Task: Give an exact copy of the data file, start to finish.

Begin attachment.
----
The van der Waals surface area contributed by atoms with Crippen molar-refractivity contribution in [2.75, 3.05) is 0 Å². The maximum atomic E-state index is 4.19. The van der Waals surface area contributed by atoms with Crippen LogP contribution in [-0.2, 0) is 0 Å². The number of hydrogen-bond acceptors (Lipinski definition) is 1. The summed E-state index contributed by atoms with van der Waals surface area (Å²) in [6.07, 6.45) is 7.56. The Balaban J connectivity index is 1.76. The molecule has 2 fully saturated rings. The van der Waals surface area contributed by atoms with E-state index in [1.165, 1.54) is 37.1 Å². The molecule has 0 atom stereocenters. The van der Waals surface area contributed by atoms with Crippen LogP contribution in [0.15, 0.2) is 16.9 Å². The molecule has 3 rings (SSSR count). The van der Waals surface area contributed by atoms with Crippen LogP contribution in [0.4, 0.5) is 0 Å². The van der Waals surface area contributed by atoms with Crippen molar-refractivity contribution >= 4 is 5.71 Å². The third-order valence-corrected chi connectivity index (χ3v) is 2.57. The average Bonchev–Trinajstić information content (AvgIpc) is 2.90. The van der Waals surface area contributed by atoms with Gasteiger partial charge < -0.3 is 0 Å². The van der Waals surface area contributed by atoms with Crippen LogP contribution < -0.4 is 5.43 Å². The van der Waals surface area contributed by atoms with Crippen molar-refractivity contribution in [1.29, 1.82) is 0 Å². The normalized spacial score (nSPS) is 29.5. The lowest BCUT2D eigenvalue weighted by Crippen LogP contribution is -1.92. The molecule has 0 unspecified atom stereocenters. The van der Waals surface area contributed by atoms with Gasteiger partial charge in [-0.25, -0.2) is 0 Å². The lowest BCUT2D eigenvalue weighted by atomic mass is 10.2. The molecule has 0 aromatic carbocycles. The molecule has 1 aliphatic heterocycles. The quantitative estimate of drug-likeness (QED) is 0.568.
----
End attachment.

The van der Waals surface area contributed by atoms with Crippen molar-refractivity contribution in [2.75, 3.05) is 0 Å². The maximum atomic E-state index is 4.19. The van der Waals surface area contributed by atoms with Crippen LogP contribution in [-0.2, 0) is 0 Å². The number of hydrogen-bond acceptors (Lipinski definition) is 1. The summed E-state index contributed by atoms with van der Waals surface area (Å²) in [6.07, 6.45) is 7.56. The Balaban J connectivity index is 1.76. The molecule has 2 fully saturated rings. The van der Waals surface area contributed by atoms with E-state index in [1.165, 1.54) is 37.1 Å². The molecule has 0 atom stereocenters. The van der Waals surface area contributed by atoms with Crippen LogP contribution in [0.15, 0.2) is 16.9 Å². The molecule has 3 rings (SSSR count). The van der Waals surface area contributed by atoms with Crippen LogP contribution in [0.4, 0.5) is 0 Å². The van der Waals surface area contributed by atoms with Crippen molar-refractivity contribution >= 4 is 5.71 Å². The third-order valence-corrected chi connectivity index (χ3v) is 2.57. The average Bonchev–Trinajstić information content (AvgIpc) is 2.90. The van der Waals surface area contributed by atoms with Gasteiger partial charge < -0.3 is 0 Å². The van der Waals surface area contributed by atoms with Crippen LogP contribution < -0.4 is 5.43 Å². The van der Waals surface area contributed by atoms with Crippen molar-refractivity contribution in [1.29, 1.82) is 0 Å². The normalized spacial score (nSPS) is 29.5. The lowest BCUT2D eigenvalue weighted by Crippen LogP contribution is -1.92. The molecule has 0 unspecified atom stereocenters. The van der Waals surface area contributed by atoms with Gasteiger partial charge in [-0.25, -0.2) is 0 Å². The lowest BCUT2D eigenvalue weighted by atomic mass is 10.2. The molecule has 0 aromatic carbocycles. The molecule has 1 aliphatic heterocycles. The quantitative estimate of drug-likeness (QED) is 0.568.